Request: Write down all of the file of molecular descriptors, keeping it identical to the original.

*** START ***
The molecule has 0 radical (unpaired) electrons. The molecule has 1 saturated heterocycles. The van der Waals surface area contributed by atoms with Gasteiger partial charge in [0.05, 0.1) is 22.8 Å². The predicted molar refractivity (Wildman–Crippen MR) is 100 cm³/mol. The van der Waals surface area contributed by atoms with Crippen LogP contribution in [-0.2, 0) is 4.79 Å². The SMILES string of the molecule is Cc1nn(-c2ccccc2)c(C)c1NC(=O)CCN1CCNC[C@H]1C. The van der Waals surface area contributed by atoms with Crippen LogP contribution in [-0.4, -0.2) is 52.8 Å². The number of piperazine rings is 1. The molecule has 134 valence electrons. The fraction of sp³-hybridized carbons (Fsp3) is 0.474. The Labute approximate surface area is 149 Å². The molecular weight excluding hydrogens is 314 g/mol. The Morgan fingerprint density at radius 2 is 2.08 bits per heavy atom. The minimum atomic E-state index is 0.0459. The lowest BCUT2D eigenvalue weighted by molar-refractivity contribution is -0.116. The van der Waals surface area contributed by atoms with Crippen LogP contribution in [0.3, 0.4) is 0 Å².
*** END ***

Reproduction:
The molecule has 0 radical (unpaired) electrons. The molecule has 1 saturated heterocycles. The van der Waals surface area contributed by atoms with Gasteiger partial charge in [0.05, 0.1) is 22.8 Å². The predicted molar refractivity (Wildman–Crippen MR) is 100 cm³/mol. The van der Waals surface area contributed by atoms with Crippen LogP contribution in [-0.2, 0) is 4.79 Å². The SMILES string of the molecule is Cc1nn(-c2ccccc2)c(C)c1NC(=O)CCN1CCNC[C@H]1C. The van der Waals surface area contributed by atoms with Crippen LogP contribution in [-0.4, -0.2) is 52.8 Å². The number of piperazine rings is 1. The molecule has 134 valence electrons. The fraction of sp³-hybridized carbons (Fsp3) is 0.474. The Labute approximate surface area is 149 Å². The molecular weight excluding hydrogens is 314 g/mol. The Morgan fingerprint density at radius 2 is 2.08 bits per heavy atom. The minimum atomic E-state index is 0.0459. The lowest BCUT2D eigenvalue weighted by molar-refractivity contribution is -0.116. The van der Waals surface area contributed by atoms with Crippen LogP contribution in [0.3, 0.4) is 0 Å².